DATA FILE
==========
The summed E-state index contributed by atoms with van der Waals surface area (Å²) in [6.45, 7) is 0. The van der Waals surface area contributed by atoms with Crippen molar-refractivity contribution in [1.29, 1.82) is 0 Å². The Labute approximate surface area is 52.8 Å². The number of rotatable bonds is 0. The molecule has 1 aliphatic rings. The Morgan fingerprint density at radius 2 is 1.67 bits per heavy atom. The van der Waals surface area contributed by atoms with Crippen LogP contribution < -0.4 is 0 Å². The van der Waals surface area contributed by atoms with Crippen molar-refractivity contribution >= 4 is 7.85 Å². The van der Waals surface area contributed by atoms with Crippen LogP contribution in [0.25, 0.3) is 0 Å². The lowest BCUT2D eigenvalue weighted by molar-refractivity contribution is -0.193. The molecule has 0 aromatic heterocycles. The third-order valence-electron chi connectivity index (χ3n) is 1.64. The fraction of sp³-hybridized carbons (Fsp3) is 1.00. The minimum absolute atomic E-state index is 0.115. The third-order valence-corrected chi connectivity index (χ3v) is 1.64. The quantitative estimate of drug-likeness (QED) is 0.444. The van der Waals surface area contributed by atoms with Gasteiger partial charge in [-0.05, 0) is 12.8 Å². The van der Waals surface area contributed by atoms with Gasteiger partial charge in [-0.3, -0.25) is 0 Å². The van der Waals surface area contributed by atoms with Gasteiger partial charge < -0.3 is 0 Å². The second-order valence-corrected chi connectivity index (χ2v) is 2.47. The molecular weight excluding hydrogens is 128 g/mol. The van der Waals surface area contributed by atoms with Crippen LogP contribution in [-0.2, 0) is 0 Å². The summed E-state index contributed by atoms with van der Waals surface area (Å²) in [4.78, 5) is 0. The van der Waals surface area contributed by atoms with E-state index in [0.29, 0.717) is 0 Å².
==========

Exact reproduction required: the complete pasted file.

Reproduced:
The summed E-state index contributed by atoms with van der Waals surface area (Å²) in [6.45, 7) is 0. The van der Waals surface area contributed by atoms with Crippen molar-refractivity contribution in [1.29, 1.82) is 0 Å². The Labute approximate surface area is 52.8 Å². The number of rotatable bonds is 0. The molecule has 1 aliphatic rings. The Morgan fingerprint density at radius 2 is 1.67 bits per heavy atom. The van der Waals surface area contributed by atoms with Crippen LogP contribution < -0.4 is 0 Å². The van der Waals surface area contributed by atoms with Crippen molar-refractivity contribution >= 4 is 7.85 Å². The van der Waals surface area contributed by atoms with Crippen LogP contribution in [0.25, 0.3) is 0 Å². The lowest BCUT2D eigenvalue weighted by molar-refractivity contribution is -0.193. The molecule has 0 aromatic heterocycles. The third-order valence-electron chi connectivity index (χ3n) is 1.64. The fraction of sp³-hybridized carbons (Fsp3) is 1.00. The minimum absolute atomic E-state index is 0.115. The third-order valence-corrected chi connectivity index (χ3v) is 1.64. The quantitative estimate of drug-likeness (QED) is 0.444. The van der Waals surface area contributed by atoms with Gasteiger partial charge in [-0.05, 0) is 12.8 Å². The van der Waals surface area contributed by atoms with Gasteiger partial charge in [-0.3, -0.25) is 0 Å². The van der Waals surface area contributed by atoms with Gasteiger partial charge < -0.3 is 0 Å². The second-order valence-corrected chi connectivity index (χ2v) is 2.47. The molecular weight excluding hydrogens is 128 g/mol. The van der Waals surface area contributed by atoms with Crippen LogP contribution in [-0.2, 0) is 0 Å². The summed E-state index contributed by atoms with van der Waals surface area (Å²) in [4.78, 5) is 0. The van der Waals surface area contributed by atoms with E-state index in [0.29, 0.717) is 0 Å².